Septic shock was defined according to the Third International Consensus Definitions for Sepsis and Septic Shock [13]. The patient was considered to be in shock if the mean arterial pressure was less than 65 mmHg or the systolic blood pressure was less than 90 mmHg despite an adequate infusion of fluids (at least 30 ml/kg of crystalloids or 500 ml of colloids) in presence of tissue hypoperfusion signs [13]. Patients with septic shock were clinically defined as those needing a vasopressor administration to maintain a mean arterial pressure of 65 mm Hg, or greater, and serum lactate level greater than 2 mmol/L (>18 mg/dl) in the absence of hypovolemia. All included patients were monitored with an arterial catheter and explored by an echocardiography (by the same physician).

A documented infection was diagnosed when there was a clinically evident source of infection. The diagnosis of bacterial infection was confirmed when a microorganism(bacterium) was isolated in various bacterial samples. In our study, microbiological analyses were performed on blood samples, urine and sputum cultures, and specimens taken from other sites according to the clinical suspicion regarding the source of sepsis. All the patients underwent chest radiography and/or CT scanning as requested. Were excluded all the patients with any of the following conditions: previous diagnosis of chronic and acute liver disease, cirrhosis, active tuberculosis, cancer, malnutrition; organophosphate poisoning and patients with brain herniation and/or declared brain-dead. Moreover, were excluded patients with cardiogenic shock and those with hypovolemic shock (hemorrhagic shock). Finally, we excluded all the patients with mixed shock (association cardiogenic and septic shock in the same patient). Were also excluded, all the patients with viral and/or fungal infection.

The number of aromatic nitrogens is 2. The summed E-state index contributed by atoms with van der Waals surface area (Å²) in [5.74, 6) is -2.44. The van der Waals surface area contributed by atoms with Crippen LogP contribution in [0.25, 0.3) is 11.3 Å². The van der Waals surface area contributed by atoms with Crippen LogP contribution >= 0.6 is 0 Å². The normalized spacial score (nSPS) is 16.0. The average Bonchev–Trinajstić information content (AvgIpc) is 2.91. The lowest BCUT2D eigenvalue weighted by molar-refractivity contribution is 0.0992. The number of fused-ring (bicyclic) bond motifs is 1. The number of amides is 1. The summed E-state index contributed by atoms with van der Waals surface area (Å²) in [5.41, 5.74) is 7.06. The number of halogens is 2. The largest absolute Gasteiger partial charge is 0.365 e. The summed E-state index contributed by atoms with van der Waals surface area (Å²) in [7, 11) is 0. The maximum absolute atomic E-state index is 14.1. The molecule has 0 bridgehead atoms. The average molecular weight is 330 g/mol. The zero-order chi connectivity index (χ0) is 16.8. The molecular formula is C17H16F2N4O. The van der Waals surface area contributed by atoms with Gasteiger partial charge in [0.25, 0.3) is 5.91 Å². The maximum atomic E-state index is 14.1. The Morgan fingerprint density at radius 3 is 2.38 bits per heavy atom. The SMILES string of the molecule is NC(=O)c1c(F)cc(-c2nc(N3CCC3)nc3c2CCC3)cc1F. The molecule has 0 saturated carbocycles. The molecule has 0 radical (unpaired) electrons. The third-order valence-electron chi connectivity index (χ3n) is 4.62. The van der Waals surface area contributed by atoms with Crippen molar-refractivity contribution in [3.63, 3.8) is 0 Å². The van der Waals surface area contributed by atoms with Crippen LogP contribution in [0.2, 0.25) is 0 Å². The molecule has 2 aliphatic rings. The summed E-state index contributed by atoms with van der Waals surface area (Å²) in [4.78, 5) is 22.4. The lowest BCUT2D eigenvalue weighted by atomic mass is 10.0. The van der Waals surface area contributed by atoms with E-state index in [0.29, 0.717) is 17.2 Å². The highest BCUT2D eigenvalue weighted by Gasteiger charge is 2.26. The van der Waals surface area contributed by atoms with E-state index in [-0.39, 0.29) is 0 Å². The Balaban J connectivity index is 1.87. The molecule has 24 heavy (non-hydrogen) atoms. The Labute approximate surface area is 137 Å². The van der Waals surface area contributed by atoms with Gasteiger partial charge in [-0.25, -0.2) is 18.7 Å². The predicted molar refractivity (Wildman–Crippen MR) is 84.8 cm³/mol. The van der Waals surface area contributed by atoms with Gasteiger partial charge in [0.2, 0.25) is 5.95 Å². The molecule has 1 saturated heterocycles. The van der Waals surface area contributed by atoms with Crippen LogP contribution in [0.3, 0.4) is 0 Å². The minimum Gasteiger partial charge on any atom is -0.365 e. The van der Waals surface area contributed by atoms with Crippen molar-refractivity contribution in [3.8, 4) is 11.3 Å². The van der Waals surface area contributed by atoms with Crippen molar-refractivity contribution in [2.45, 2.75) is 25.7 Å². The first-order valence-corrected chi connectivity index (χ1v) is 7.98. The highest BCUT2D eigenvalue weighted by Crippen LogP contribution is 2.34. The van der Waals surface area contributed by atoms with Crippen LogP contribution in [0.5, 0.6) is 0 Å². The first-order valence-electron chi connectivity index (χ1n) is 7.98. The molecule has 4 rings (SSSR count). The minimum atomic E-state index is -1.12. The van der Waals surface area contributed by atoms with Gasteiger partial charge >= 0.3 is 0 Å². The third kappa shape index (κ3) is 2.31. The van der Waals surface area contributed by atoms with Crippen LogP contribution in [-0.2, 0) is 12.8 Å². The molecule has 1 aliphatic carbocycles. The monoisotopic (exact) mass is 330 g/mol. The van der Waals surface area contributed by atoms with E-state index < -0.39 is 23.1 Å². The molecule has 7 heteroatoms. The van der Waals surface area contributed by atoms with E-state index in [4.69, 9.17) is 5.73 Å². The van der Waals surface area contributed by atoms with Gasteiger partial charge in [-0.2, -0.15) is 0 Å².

The clinical data were prospectively collected for each patient using pre-printed case report forms. For all included patients, a data entry form was designed to collect demographic, clinical, biological and radiological data on admission and during ICU stay. The systemic inflammatory response syndrome (SIRS) [9, 13] was checked on admission and during ICU stay.The biochemical parameters measured on admission and during the ICU stay were arterial blood gases and acid–base status (pH and bicarbonate), Blood urea nitrogen (BUN), creatinine blood, leukocytes counts, haemoglobin concentration and coagulation profile.